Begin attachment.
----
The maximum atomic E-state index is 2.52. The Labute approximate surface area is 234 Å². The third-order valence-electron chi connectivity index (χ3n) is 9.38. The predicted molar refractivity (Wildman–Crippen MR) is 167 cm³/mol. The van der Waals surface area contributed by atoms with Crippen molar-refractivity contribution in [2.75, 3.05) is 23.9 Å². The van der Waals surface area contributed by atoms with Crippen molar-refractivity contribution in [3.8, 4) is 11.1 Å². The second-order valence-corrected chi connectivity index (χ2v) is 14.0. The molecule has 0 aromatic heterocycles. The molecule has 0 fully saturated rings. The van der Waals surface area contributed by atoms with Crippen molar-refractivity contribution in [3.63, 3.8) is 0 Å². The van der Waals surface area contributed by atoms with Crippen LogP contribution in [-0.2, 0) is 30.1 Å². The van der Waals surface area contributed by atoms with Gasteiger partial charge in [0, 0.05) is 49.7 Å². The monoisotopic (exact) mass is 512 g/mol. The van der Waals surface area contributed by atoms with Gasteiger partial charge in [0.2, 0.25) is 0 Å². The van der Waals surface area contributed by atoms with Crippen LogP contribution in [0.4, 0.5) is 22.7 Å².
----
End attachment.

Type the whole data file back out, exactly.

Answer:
The maximum atomic E-state index is 2.52. The Labute approximate surface area is 234 Å². The third-order valence-electron chi connectivity index (χ3n) is 9.38. The predicted molar refractivity (Wildman–Crippen MR) is 167 cm³/mol. The van der Waals surface area contributed by atoms with Crippen molar-refractivity contribution in [2.75, 3.05) is 23.9 Å². The van der Waals surface area contributed by atoms with Crippen molar-refractivity contribution in [3.8, 4) is 11.1 Å². The second-order valence-corrected chi connectivity index (χ2v) is 14.0. The molecule has 0 aromatic heterocycles. The molecule has 0 fully saturated rings. The van der Waals surface area contributed by atoms with Crippen molar-refractivity contribution in [3.63, 3.8) is 0 Å². The van der Waals surface area contributed by atoms with Crippen LogP contribution in [-0.2, 0) is 30.1 Å². The van der Waals surface area contributed by atoms with Gasteiger partial charge in [0, 0.05) is 49.7 Å². The monoisotopic (exact) mass is 512 g/mol. The van der Waals surface area contributed by atoms with Gasteiger partial charge in [0.2, 0.25) is 0 Å². The van der Waals surface area contributed by atoms with Crippen LogP contribution in [0.4, 0.5) is 22.7 Å².